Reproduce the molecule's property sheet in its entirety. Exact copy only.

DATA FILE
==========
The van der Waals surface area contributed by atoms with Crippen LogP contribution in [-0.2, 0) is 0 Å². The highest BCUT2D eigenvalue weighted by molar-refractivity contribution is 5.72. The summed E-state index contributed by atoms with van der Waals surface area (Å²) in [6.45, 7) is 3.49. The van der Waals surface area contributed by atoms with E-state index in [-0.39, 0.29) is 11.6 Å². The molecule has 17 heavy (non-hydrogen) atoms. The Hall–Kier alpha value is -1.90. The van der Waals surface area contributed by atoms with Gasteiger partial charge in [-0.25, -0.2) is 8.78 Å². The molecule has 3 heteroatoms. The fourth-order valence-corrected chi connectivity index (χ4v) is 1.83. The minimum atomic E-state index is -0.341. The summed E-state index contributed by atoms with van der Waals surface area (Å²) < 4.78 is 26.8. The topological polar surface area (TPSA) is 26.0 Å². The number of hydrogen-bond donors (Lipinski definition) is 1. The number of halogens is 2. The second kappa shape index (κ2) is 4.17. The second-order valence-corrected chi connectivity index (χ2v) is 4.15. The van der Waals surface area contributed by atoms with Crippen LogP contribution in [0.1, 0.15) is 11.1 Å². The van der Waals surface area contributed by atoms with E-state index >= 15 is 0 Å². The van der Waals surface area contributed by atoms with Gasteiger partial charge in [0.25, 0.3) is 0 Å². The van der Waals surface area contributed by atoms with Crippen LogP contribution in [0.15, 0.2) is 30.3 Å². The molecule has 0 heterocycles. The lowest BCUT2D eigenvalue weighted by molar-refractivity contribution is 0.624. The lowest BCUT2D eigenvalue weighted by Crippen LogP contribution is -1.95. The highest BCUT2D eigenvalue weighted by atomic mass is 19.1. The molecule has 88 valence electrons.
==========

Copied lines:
The van der Waals surface area contributed by atoms with Crippen LogP contribution in [-0.2, 0) is 0 Å². The highest BCUT2D eigenvalue weighted by molar-refractivity contribution is 5.72. The summed E-state index contributed by atoms with van der Waals surface area (Å²) in [6.45, 7) is 3.49. The van der Waals surface area contributed by atoms with E-state index in [-0.39, 0.29) is 11.6 Å². The molecule has 17 heavy (non-hydrogen) atoms. The Hall–Kier alpha value is -1.90. The van der Waals surface area contributed by atoms with Gasteiger partial charge in [-0.25, -0.2) is 8.78 Å². The molecule has 3 heteroatoms. The fourth-order valence-corrected chi connectivity index (χ4v) is 1.83. The minimum atomic E-state index is -0.341. The summed E-state index contributed by atoms with van der Waals surface area (Å²) < 4.78 is 26.8. The topological polar surface area (TPSA) is 26.0 Å². The number of hydrogen-bond donors (Lipinski definition) is 1. The number of halogens is 2. The second kappa shape index (κ2) is 4.17. The second-order valence-corrected chi connectivity index (χ2v) is 4.15. The van der Waals surface area contributed by atoms with Crippen LogP contribution in [0.1, 0.15) is 11.1 Å². The van der Waals surface area contributed by atoms with E-state index >= 15 is 0 Å². The van der Waals surface area contributed by atoms with Gasteiger partial charge in [0.25, 0.3) is 0 Å². The van der Waals surface area contributed by atoms with Crippen LogP contribution in [0.15, 0.2) is 30.3 Å². The molecule has 0 heterocycles. The lowest BCUT2D eigenvalue weighted by molar-refractivity contribution is 0.624. The lowest BCUT2D eigenvalue weighted by Crippen LogP contribution is -1.95. The highest BCUT2D eigenvalue weighted by atomic mass is 19.1. The molecule has 88 valence electrons.